Sunday, June 22, 2014

Fresh Meat

We have a new guy in class, one I like to call Tommy Tae Kwon Do. Tommy comes to jiu jitsu with multiple degrees on his tae kwon do black belt. He is starting jiu jitsu for “something different.” And, he is a Big Dude.
It pretty much always matters.
I am in a good place with one of my Big Dudes. After years of unproductive and difficult rolls, he has loosened up. Instead of imprisoning me in a horrible, crushing mount, he now tries to get his submission du jour on me. This is infinitely better, because I can actually work on some defense. On the down side, I usually wind up in a weird position where, if he hips in, my spine will crack, or my hip will dislocate. But, I just tap.
            “You’re tapping?”
            “Yep.”
            “For what? I didn’t think I had anything.”
            “If you hipped in, you would have broken my spine.”
            “Nooooo. That’s not possible.”
            “I’m pretty sure it was.”
           
            We even have this meta-tap. When I’m in such a position, I say, “Wait!”
            “What is it?”
            “I just want you to know that if you hip in, you will break my spine. I don’t think that’s what you are going for. So, please continue your attack trajectory, but DO NOT hip in. Good luck.”
            And then I concentrate on staying immobile while he figures out his move. Sometimes afterwards, we work on a particular point or explore an alternate scenario.
            This guy is large and strong, with those clearly-defined muscles unwrapped in body fat. He is what my boys would call, “not soft.”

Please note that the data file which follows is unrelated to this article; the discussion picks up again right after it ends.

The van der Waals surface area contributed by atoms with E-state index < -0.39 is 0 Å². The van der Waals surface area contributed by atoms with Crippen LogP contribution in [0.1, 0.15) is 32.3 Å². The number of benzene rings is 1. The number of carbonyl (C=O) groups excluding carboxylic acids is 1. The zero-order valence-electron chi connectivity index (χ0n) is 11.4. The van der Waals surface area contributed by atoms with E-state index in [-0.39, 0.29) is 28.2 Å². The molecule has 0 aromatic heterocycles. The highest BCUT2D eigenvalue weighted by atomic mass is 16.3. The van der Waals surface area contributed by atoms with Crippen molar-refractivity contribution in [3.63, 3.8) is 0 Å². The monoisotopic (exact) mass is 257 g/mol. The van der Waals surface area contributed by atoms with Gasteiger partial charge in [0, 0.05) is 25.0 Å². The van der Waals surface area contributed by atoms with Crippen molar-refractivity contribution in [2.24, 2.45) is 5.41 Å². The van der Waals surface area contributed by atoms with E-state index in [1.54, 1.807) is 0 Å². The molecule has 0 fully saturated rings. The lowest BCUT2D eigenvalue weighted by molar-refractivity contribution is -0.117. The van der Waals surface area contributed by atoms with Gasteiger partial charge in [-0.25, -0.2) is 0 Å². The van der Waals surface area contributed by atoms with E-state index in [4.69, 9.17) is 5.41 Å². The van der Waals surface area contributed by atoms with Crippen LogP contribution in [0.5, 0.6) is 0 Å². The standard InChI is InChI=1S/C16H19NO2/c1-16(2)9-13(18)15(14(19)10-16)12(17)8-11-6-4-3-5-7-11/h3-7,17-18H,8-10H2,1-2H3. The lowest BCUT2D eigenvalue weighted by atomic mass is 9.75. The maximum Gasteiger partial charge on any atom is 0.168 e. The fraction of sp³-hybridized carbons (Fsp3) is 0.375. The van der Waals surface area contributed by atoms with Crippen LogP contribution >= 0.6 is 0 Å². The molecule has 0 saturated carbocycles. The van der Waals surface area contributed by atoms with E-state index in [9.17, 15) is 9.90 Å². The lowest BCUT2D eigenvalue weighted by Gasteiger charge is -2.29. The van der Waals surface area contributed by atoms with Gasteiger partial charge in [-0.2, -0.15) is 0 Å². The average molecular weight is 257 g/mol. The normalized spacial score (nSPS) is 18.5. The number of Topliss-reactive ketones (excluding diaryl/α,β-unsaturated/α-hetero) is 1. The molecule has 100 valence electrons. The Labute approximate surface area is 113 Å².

Last week Oldest Son said that I had “fat thighs.” Oldest Son is twelve and 50 pounds soaking wet, so “fat” is a relative term here.
            “You think my thighs are fat?”
            “Yeah, but that’s what makes you soft.” He said approvingly.
This big guy is not soft. And he is really tall and leggy. He usually ends up clinging to my back, wrapping his hard, fibrous legs twice around my midsection.
            The other day we were in such a position. I think he had figure-foured my midriff  up to his knee.
            “Tap!” I screamed, before lungs popped out of my mouth and I was no longer capable of speech.
            “What? That’s not even a submission!”
            “Apparently it is, ‘cause I am tapping!”
He stopped and we started over. See? This is much better than being compacted like yesterday’s trash.

It has been a long road to this level of understanding. So when a newb comes in, threatening to bust out his crazy speed and strength on my 0-Petite ass, you can bet that I sigh great “here-we-go-again” sighs. How many injuries or near misses will I have to sustain before he gets it?
            Some people refuse to train with the newbs. I want to educate him. I want to teach him how to roll with me, because we are a small gym and I can’t afford to have another bad training partner. So I find myself saying, “Slow down,” a lot, and, “Remember, if you find that you need to use a lot of strength and power, you probably need to work on the technique.” That’s my nice way of saying, “If you have to blast it on a 100# short girl, you don’t fucking have it, dude! And, it means I won!” Of course to Tommy Tae Kwon Do, it probably sounds like I am saying, “I’m a girl, and I can’t win unless you go easy on me.”

It is always great to see new people in the gym. New sparring partners. New possible people to practice on. It can also be a little scary, if they are big dudes that are not sensitive to a wee lass and her bird-like bones. 

Shark Girl Faces a Change

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